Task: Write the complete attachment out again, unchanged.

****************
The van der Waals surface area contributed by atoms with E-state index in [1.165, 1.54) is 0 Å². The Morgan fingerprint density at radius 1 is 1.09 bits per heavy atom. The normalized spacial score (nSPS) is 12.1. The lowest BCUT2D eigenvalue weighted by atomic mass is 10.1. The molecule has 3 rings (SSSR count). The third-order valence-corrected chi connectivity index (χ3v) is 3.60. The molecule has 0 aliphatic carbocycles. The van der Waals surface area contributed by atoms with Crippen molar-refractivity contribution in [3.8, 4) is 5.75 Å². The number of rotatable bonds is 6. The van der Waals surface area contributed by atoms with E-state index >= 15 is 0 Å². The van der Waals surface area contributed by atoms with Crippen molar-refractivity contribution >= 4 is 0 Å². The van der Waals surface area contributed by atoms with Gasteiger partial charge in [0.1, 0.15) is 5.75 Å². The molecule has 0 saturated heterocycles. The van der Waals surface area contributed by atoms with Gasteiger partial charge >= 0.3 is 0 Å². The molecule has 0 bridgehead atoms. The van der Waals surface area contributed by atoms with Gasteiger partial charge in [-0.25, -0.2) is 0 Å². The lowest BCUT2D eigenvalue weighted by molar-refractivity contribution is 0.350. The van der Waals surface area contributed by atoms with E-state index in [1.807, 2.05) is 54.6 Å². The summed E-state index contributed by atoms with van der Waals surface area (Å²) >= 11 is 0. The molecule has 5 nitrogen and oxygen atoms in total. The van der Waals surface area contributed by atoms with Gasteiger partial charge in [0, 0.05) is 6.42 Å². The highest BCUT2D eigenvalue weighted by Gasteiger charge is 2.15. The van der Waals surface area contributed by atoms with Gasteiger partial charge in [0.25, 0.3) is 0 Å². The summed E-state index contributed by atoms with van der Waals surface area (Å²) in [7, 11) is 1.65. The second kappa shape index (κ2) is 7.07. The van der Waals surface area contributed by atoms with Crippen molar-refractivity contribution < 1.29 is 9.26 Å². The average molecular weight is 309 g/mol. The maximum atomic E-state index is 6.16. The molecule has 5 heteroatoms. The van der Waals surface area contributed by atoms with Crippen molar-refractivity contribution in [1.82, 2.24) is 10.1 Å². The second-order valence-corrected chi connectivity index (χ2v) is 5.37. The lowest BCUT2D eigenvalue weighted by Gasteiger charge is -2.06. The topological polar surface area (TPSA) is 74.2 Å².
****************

The van der Waals surface area contributed by atoms with E-state index in [1.165, 1.54) is 0 Å². The Morgan fingerprint density at radius 1 is 1.09 bits per heavy atom. The normalized spacial score (nSPS) is 12.1. The lowest BCUT2D eigenvalue weighted by atomic mass is 10.1. The molecule has 3 rings (SSSR count). The third-order valence-corrected chi connectivity index (χ3v) is 3.60. The molecule has 0 aliphatic carbocycles. The van der Waals surface area contributed by atoms with Crippen molar-refractivity contribution in [3.8, 4) is 5.75 Å². The number of rotatable bonds is 6. The van der Waals surface area contributed by atoms with E-state index >= 15 is 0 Å². The van der Waals surface area contributed by atoms with Crippen molar-refractivity contribution >= 4 is 0 Å². The van der Waals surface area contributed by atoms with Gasteiger partial charge in [0.1, 0.15) is 5.75 Å². The molecule has 0 saturated heterocycles. The van der Waals surface area contributed by atoms with Gasteiger partial charge >= 0.3 is 0 Å². The molecule has 0 bridgehead atoms. The van der Waals surface area contributed by atoms with Gasteiger partial charge in [-0.25, -0.2) is 0 Å². The lowest BCUT2D eigenvalue weighted by molar-refractivity contribution is 0.350. The van der Waals surface area contributed by atoms with E-state index in [1.807, 2.05) is 54.6 Å². The summed E-state index contributed by atoms with van der Waals surface area (Å²) >= 11 is 0. The molecule has 5 nitrogen and oxygen atoms in total. The van der Waals surface area contributed by atoms with Gasteiger partial charge in [0, 0.05) is 6.42 Å². The highest BCUT2D eigenvalue weighted by Gasteiger charge is 2.15. The van der Waals surface area contributed by atoms with Gasteiger partial charge in [0.25, 0.3) is 0 Å². The summed E-state index contributed by atoms with van der Waals surface area (Å²) in [7, 11) is 1.65. The second kappa shape index (κ2) is 7.07. The van der Waals surface area contributed by atoms with Crippen molar-refractivity contribution < 1.29 is 9.26 Å². The average molecular weight is 309 g/mol. The maximum atomic E-state index is 6.16. The molecule has 5 heteroatoms. The van der Waals surface area contributed by atoms with Crippen molar-refractivity contribution in [1.82, 2.24) is 10.1 Å². The second-order valence-corrected chi connectivity index (χ2v) is 5.37. The lowest BCUT2D eigenvalue weighted by Gasteiger charge is -2.06. The topological polar surface area (TPSA) is 74.2 Å².